Colorful & Engaging

Users’ attention is grabbed and  then held in the right moments with color usage and visual hierarchy in an intentional way. All data is displayed using a colorblind safe palette to improve glanceability for users. Color is also used to highlight those employees that require feedback.

Keep It Human

Being empathetic with the user, keeping the user emotions and frustrations in mind throughout the entire design process. Text is large and easy to read, data is is represented in a traditional format and the layout uses common design systems to keep navigation intuitive.

Straightforward

All screens, especially graphs and data are kept obvious to avoid ambiguity or confusion. Graphs utilise large sections of color and filling in negative space to assist the user with identifying trends and areas of opportunity regarding customer relationships and sales goals.

Tablet Prototype

After our desirability testing, I began the process of translating the tablet wireframes and style into high-fidelity screens.

Chrysalis iPad v1 - Overview
4 iPads Chrysalis v1 Mockup
Tablet User Testing

Our second round of user testing focused on the tablet designs. Similar to our desirability testing, our goal was to evaluate our users opinions on the color palette, typography, graphs and UI elements.

This first version of Chrysalis received positive feedback, and participants were able to provide some valuable insights to address in future iterations.

key takeaways
  • Increase the visibility of employee status rings

  • Include neutral customer feedback rating

  • Reduce number of colors used  for employee attributes

  • Increase spacing between text and widget borders

Chrysalis Testing.png

“I really like the color scheme that’s going on here… the strict red and the green here, was pretty clear what’s improving and what’s declining.”

“Intuitive, very straightforward as to what is interactive and what isn’t. I really like how they divided up a lot of the charts within the same block; being able to switch between the two different tabs.”

“I struggle with the bubbles. I’m not sure if its because that font shouldn’t be used in a small font size or the color of the bubble and the text color is an issue.”

Mobile Prototype

Building on the feedback from the tablet user testing, I designed a mobile phone version of Chrysalis. The challenge of this was not only to translate the visual elements into a glanceable format for smaller vertical screens, but to introduce micro-interactions into a functional prototype.

Graphs and data now animate upon loading a screen, which creates a more engaging experience for the user.

 

The navigation bar was modified to work within the small screen size, and new animated elements were added to help the user keep track of where they are in the application.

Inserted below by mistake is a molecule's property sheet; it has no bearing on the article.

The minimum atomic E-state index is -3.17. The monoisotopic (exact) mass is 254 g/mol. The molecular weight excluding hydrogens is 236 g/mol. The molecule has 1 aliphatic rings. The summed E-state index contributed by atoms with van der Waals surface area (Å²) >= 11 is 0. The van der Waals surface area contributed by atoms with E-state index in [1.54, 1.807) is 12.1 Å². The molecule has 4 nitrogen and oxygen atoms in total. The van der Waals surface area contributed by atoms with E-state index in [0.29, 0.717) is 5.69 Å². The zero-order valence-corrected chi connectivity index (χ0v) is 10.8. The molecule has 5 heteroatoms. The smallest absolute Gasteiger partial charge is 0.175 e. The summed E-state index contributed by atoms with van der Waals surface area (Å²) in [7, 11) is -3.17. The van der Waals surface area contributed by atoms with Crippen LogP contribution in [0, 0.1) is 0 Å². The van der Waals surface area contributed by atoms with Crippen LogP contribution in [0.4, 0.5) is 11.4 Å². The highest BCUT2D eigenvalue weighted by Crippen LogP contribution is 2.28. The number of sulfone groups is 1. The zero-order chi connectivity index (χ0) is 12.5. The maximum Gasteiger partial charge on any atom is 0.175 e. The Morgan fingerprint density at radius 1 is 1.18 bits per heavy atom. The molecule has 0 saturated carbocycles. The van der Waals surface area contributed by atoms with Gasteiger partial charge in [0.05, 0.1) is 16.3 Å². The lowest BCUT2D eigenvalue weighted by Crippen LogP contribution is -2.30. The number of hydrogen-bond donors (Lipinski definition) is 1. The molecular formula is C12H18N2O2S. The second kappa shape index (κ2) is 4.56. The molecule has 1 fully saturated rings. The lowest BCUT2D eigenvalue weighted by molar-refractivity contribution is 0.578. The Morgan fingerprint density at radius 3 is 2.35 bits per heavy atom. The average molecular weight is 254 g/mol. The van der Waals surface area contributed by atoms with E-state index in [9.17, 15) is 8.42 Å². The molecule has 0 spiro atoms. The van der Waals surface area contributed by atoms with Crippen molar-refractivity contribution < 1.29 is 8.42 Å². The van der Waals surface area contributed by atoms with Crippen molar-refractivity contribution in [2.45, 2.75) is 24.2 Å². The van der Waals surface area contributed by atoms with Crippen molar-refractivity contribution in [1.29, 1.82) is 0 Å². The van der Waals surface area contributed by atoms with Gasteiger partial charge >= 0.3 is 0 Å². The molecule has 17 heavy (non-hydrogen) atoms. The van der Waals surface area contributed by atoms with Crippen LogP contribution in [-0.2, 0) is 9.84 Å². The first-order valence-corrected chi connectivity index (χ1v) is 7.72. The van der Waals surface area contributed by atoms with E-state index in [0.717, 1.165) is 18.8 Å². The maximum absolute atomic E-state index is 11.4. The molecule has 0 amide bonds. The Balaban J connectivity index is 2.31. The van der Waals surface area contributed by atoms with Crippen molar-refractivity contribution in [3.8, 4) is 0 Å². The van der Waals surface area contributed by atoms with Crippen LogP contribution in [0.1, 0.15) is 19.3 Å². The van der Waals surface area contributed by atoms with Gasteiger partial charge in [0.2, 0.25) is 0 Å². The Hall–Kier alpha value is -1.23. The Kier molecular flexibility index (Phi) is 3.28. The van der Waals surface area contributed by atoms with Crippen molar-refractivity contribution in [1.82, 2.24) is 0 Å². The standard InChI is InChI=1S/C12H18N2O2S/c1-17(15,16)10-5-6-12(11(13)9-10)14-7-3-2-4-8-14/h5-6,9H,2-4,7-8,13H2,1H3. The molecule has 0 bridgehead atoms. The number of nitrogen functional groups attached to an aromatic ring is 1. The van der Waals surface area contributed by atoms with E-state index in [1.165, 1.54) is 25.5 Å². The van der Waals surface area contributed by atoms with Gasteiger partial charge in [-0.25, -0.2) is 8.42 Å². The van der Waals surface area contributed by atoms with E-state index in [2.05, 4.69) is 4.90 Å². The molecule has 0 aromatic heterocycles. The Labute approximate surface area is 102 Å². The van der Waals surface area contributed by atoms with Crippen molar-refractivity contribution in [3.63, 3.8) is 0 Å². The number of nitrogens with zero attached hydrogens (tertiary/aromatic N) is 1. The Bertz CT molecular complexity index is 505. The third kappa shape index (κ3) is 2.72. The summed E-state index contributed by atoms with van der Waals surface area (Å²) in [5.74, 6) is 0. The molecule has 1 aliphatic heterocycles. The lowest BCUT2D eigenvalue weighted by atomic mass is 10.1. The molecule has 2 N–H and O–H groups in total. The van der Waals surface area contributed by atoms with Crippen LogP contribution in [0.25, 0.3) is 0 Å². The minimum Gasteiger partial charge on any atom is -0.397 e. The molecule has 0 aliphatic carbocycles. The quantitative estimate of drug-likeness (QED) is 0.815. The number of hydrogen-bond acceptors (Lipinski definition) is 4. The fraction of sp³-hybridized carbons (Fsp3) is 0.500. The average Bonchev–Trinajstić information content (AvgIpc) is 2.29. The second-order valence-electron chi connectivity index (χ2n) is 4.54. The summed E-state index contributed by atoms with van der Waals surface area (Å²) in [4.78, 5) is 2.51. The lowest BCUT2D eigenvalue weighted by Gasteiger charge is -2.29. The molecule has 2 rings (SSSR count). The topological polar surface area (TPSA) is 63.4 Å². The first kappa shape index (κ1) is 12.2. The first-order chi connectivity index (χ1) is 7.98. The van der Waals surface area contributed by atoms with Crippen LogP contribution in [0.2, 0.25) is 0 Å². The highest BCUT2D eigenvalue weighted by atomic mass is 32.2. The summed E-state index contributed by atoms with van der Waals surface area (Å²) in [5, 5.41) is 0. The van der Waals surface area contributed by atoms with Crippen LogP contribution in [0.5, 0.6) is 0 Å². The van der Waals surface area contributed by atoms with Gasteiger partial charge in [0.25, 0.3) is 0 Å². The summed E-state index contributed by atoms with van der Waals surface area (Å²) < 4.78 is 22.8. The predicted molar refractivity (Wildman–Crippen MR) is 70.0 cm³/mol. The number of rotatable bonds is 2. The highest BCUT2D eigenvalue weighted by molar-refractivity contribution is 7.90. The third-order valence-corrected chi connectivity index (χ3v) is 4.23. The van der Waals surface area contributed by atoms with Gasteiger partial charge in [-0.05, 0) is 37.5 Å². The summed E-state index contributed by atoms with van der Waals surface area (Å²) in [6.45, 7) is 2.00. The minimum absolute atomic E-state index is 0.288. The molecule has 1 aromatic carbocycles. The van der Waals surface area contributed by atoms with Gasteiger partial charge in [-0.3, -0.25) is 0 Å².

Users can now use swipe gestures to update an employees feedback status.

View the full prototype here.

Chrysalis MicroInteractions Gif.gif
iPhone frame.png
Mobile grid.png
Tablet User Testing

Our final round of user testing was focused on the mobile prototype, further evaluation of the visual aesthetic, and the desirability of newly introduced micro-interactions. Participants continued to react positively to Chrysalis, and received the highest rating amongst the 4 prototypes they tested, with a task completion rate of 97%.

“The animation behind them grabbed my attention, I wanted to look more into them and it truly didn't take long for me to figure it out.”

“Prototypes I saw with like this coloring around the people which I like. This isn’t a screen that tells me how they’re doing, but there’s still a color indicator that gives me that feedback about how they’re doing.”

Mobile User Testing.png

If I were to continue to develop this platform, there are some elements I would address based on user feedback and personal motivation:

  • Introduce subtle textures or gradients into graphs to develop the visual aesthetic further and keep designs from being flat. This could also assist usability for color blind users.

  • Moving the navigation on mobile to the bottom of the screen for a more standard experience

  • Add visual indicators to screens that use swipes and gestures to assist new users

  • Avoid abbreviated words which can confuse some users

Final Thoughts

Designing a data focused platform was a new experience for me, and initially very challenging to wrap my head around establishing a visual style. My intention early on was to make this as engaging as possible considering a project of this sort could easily look very boring and uninspired. User testing was very beneficial to the success of the Chrysalis platform, and the increase of user acceptance after each round was very obvious. The initial stylescape was the lowest ranked on the team, and by the end of the project is was the highest ranked! Several participants expressed that Chrysalis was significantly more polished and engaging than the tools they currently use.